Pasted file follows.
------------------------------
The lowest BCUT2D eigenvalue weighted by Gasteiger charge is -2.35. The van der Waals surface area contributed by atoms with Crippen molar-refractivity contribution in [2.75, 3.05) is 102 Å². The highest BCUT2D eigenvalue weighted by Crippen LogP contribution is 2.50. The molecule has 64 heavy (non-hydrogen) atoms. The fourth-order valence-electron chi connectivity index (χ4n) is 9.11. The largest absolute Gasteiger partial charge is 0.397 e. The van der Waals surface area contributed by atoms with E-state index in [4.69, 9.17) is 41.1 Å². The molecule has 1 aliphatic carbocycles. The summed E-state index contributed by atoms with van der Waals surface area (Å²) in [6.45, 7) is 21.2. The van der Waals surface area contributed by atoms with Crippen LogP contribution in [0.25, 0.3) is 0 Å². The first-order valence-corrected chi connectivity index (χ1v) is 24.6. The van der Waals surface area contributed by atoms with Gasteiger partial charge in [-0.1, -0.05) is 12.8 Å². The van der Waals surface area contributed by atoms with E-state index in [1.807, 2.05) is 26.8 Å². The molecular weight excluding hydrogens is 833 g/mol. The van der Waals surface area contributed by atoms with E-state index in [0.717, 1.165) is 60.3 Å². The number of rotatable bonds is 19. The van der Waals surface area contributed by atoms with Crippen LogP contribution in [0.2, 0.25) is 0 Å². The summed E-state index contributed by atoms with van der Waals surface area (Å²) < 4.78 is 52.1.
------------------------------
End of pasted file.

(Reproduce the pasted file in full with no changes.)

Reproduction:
The lowest BCUT2D eigenvalue weighted by Gasteiger charge is -2.35. The van der Waals surface area contributed by atoms with Crippen molar-refractivity contribution in [2.75, 3.05) is 102 Å². The highest BCUT2D eigenvalue weighted by Crippen LogP contribution is 2.50. The molecule has 64 heavy (non-hydrogen) atoms. The fourth-order valence-electron chi connectivity index (χ4n) is 9.11. The largest absolute Gasteiger partial charge is 0.397 e. The van der Waals surface area contributed by atoms with E-state index in [4.69, 9.17) is 41.1 Å². The molecule has 1 aliphatic carbocycles. The summed E-state index contributed by atoms with van der Waals surface area (Å²) in [6.45, 7) is 21.2. The van der Waals surface area contributed by atoms with Crippen LogP contribution in [0.25, 0.3) is 0 Å². The first-order valence-corrected chi connectivity index (χ1v) is 24.6. The van der Waals surface area contributed by atoms with Gasteiger partial charge in [-0.1, -0.05) is 12.8 Å². The van der Waals surface area contributed by atoms with E-state index in [1.807, 2.05) is 26.8 Å². The molecular weight excluding hydrogens is 833 g/mol. The van der Waals surface area contributed by atoms with E-state index in [0.717, 1.165) is 60.3 Å². The number of rotatable bonds is 19. The van der Waals surface area contributed by atoms with Crippen LogP contribution in [0.2, 0.25) is 0 Å². The summed E-state index contributed by atoms with van der Waals surface area (Å²) < 4.78 is 52.1.